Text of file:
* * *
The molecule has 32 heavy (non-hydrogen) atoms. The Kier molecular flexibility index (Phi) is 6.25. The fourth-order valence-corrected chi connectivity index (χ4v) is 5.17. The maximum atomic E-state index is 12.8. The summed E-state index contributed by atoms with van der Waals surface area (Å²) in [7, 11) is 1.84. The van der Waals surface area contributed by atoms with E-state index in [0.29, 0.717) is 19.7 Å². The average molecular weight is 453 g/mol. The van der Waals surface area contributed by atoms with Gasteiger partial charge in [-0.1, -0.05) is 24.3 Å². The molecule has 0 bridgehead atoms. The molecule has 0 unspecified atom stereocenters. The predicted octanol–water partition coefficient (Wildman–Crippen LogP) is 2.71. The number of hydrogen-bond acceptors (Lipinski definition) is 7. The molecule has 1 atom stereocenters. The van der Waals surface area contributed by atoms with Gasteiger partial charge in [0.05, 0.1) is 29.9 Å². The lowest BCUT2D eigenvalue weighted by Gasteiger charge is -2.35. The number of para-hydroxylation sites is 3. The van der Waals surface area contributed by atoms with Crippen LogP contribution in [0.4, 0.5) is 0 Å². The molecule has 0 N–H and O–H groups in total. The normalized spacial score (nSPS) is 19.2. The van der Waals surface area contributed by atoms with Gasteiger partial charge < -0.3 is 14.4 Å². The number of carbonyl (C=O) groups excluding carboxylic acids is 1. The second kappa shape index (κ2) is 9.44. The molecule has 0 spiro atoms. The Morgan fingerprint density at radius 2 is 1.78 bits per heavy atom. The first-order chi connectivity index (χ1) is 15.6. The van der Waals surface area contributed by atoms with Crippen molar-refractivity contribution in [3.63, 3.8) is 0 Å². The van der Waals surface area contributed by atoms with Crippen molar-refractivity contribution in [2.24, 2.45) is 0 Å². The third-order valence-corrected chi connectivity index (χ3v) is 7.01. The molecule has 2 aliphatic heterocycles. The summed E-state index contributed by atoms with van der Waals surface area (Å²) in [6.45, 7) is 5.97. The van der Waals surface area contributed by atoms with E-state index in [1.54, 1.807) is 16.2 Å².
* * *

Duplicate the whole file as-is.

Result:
The molecule has 32 heavy (non-hydrogen) atoms. The Kier molecular flexibility index (Phi) is 6.25. The fourth-order valence-corrected chi connectivity index (χ4v) is 5.17. The maximum atomic E-state index is 12.8. The summed E-state index contributed by atoms with van der Waals surface area (Å²) in [7, 11) is 1.84. The van der Waals surface area contributed by atoms with E-state index in [0.29, 0.717) is 19.7 Å². The average molecular weight is 453 g/mol. The van der Waals surface area contributed by atoms with Gasteiger partial charge in [-0.1, -0.05) is 24.3 Å². The molecule has 0 bridgehead atoms. The molecule has 0 unspecified atom stereocenters. The predicted octanol–water partition coefficient (Wildman–Crippen LogP) is 2.71. The number of hydrogen-bond acceptors (Lipinski definition) is 7. The molecule has 1 atom stereocenters. The van der Waals surface area contributed by atoms with Gasteiger partial charge in [0.05, 0.1) is 29.9 Å². The lowest BCUT2D eigenvalue weighted by Gasteiger charge is -2.35. The number of para-hydroxylation sites is 3. The van der Waals surface area contributed by atoms with Crippen LogP contribution in [0.4, 0.5) is 0 Å². The molecule has 0 N–H and O–H groups in total. The normalized spacial score (nSPS) is 19.2. The van der Waals surface area contributed by atoms with Gasteiger partial charge < -0.3 is 14.4 Å². The number of carbonyl (C=O) groups excluding carboxylic acids is 1. The second kappa shape index (κ2) is 9.44. The molecule has 0 spiro atoms. The Morgan fingerprint density at radius 2 is 1.78 bits per heavy atom. The first-order chi connectivity index (χ1) is 15.6. The van der Waals surface area contributed by atoms with Crippen molar-refractivity contribution in [3.63, 3.8) is 0 Å². The van der Waals surface area contributed by atoms with Crippen molar-refractivity contribution in [2.24, 2.45) is 0 Å². The third-order valence-corrected chi connectivity index (χ3v) is 7.01. The molecule has 2 aliphatic heterocycles. The summed E-state index contributed by atoms with van der Waals surface area (Å²) in [6.45, 7) is 5.97. The van der Waals surface area contributed by atoms with E-state index in [1.54, 1.807) is 16.2 Å².